You will be wounded. Just because this battle is spiritual doesn’t mean it’s not real; it is, and the wounds a man can take are in some ways more ugly than those that come in a firefight. To lose a leg is nothing compared to losing heart; to be crippled by shrapnel need not destroy your soul, but to be crippled by shame and guilt may. You will be wounded by the Enemy. He knows the wounds of your past, and he will try to wound you again in the same place. But these wounds are different; these are honor-wounds.
Blaine was showing me his scars the other night at the dinner table. “This one is where Samuel threw a rock and hit me in the forehead. And this one is from the Tetons when I fell into that sharp log. I can’t remember what this one was from; oh, here’s a good one-this one is from when I fell into the pond while chasing Luke. This one is a really old one when I burned my leg on the stove camping.” He’s proud of his scars; they are badges of honor to a boy . . . and to a man. We have no equivalent now for a Purple Heart of spiritual warfare, but we will. One of the noblest moments that await us will come at the wedding feast of the Lamb. Our Lord will rise and begin to call those forward who were wounded in battle for his name’s sake and they will be honored, their courage rewarded. I think of Henry V’s line to his men,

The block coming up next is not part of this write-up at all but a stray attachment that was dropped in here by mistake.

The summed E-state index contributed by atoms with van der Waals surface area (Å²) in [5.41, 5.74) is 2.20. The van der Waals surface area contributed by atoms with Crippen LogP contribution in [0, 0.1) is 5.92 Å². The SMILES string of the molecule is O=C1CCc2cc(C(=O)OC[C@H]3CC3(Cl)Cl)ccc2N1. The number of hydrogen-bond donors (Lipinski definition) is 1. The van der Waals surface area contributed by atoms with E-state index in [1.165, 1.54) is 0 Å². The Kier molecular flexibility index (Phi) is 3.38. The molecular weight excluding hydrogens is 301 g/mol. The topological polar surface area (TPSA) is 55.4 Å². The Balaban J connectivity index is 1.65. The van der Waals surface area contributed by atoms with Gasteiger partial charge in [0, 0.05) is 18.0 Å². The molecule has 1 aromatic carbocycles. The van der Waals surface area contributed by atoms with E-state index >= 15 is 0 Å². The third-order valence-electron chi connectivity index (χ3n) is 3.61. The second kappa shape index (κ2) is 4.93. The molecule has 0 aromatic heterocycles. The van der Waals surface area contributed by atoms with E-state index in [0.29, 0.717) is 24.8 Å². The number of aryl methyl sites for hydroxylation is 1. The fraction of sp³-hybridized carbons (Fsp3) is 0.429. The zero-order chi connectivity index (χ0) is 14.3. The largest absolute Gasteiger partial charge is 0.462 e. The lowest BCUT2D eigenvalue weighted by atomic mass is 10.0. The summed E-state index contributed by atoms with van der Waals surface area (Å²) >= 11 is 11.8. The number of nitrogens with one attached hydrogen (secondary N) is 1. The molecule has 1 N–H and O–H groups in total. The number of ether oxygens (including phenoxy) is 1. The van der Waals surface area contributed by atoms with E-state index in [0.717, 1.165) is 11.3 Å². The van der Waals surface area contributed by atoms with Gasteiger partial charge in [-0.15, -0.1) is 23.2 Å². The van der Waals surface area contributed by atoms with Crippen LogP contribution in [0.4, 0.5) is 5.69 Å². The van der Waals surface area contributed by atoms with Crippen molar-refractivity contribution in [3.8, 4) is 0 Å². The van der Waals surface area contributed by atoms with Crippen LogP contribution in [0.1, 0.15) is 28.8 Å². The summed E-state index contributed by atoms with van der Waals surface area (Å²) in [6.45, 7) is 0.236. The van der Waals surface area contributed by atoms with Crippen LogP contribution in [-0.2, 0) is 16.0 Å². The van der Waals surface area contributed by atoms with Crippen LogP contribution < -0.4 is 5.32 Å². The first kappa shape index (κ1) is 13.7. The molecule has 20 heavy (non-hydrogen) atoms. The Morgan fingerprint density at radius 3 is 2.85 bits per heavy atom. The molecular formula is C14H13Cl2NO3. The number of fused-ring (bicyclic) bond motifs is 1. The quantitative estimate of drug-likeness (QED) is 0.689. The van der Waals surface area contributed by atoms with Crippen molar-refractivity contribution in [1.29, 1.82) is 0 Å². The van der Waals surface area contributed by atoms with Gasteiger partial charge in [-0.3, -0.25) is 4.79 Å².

He that outlives this day, and comes safe home,
Will stand a tip-toe when the day is named,
And rouse him at the name of Crispian . . .
Then will he strip his sleeve and show his scars, And say, “These wounds I had on Crispin’s day.”
Old men forget; yet all shall be forgot,
But he’ll remember with advantages
What feats he did that day; then shall our names . . .
Be in their flowing cups freshly remember’d.
(Wild at Heart ,176-77)
Grace and peace to you.